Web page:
The White House’s sweet prince is now hiding “among the bushes” in the sky. After months of rumors, The New York Times reported Friday afternoon that Sean Spicer has officially resigned as White House press secretary. According to Times senior correspondent Glenn Thrush, Spicer “vehemently” objected to Trump appointing Wall Street veteran Anthony Scaramucci as the administration’s communications director. Many thought Spicer would take the role himself, making fewer and fewer appearances in daily briefings.
Spicer’s tenure as press secretary was defined solely by his ludicrous inability to do anything the job requires: communicate clearly, maintain composure under pressure, or stay out of fights with the Anne Frank Center.
As impeccably dressed as a large sponge wearing human skin then shoved into a suit, Spicer was primarily known for creating PR cataclysms large enough to distract from the endless churn of weekly Trump scandals. It was only one week into Trumps’s term that he seemingly tweeted out his Twitter recovery code. And who could forget the infamous “Hitler didn’t use chemical weapons” and “Holocaust centers” snafu? Or the press secretary hiding from reporters as if he hadn’t developed object permanence and assumed the press couldn’t see him because he closed his eyes and couldn’t see them? Or his half hearted accusations of fake news, backed up by nothing but Trump fealty?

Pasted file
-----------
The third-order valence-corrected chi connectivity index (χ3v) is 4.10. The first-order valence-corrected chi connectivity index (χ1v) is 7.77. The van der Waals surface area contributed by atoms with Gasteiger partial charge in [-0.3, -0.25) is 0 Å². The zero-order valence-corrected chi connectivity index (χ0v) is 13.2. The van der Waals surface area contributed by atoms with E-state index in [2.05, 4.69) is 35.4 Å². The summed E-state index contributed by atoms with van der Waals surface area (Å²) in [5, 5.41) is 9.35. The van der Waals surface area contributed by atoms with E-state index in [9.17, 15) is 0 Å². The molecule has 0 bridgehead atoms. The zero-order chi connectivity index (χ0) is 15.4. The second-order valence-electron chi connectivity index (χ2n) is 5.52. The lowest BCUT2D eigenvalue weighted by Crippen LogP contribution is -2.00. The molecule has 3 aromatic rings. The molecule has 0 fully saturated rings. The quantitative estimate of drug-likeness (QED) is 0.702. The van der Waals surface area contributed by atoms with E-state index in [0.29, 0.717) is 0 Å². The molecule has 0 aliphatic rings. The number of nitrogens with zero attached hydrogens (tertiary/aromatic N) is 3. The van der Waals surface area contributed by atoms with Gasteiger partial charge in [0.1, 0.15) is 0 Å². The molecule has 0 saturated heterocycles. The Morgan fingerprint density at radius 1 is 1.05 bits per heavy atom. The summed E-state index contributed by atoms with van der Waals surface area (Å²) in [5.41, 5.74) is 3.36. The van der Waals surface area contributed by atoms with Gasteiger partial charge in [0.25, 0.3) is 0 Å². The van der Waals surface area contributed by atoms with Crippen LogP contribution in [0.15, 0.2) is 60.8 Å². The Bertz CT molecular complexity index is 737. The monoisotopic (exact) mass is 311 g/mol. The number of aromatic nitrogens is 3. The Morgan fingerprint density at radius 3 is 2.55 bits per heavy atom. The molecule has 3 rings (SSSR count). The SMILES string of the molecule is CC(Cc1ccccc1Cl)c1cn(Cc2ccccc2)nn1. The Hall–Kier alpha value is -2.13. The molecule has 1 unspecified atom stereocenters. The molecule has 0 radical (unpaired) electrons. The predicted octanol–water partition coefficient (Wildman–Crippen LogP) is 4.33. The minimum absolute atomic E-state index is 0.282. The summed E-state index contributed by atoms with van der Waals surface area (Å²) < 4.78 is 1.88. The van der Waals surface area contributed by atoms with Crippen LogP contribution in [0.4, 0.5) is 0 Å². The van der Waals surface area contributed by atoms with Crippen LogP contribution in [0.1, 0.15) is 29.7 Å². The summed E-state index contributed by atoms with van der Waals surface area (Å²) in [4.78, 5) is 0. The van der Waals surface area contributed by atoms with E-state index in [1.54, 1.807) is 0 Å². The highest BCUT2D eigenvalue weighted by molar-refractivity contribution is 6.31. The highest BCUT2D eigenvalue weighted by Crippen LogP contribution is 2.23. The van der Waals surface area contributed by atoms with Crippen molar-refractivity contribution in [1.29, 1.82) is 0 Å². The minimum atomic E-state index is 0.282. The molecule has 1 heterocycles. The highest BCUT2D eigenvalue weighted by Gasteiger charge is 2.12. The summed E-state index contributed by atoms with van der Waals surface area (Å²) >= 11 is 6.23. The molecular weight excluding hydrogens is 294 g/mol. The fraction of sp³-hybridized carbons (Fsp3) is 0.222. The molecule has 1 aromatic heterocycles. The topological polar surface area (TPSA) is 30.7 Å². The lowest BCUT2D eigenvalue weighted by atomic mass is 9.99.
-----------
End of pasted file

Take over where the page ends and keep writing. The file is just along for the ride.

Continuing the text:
In all this, it’s key to remember one thing: don’t feel sorry for Sean Spicer. He was ill-suited and unqualified for the role and often lambasted by his own allies, but he also abetted the largest assault on the free press in decades. He called journalists liars in response to solid reporting, refused his duty to correct the record when he was called out on his own lies, and deliberately sowed the kind of media distrust that valorizes ignorance, making it easier for the powerful to exploit the weak.
Worse yet, we’re now stuck with deputy press secretary Sarah Huckabee Sanders. If Spicer is a weirdly sympathetic man-child, Sanders is a committed and unrelenting lunch lady, her complaints of media “narratives” and “fake news” all the more believable because she doesn’t come across like three toddlers in a suit. The future of the American press looks exceedingly bleak.
So good night and good luck, Sean Michael Spicer. You were occasionally likable, but never believable. At least we’ll always have the memes.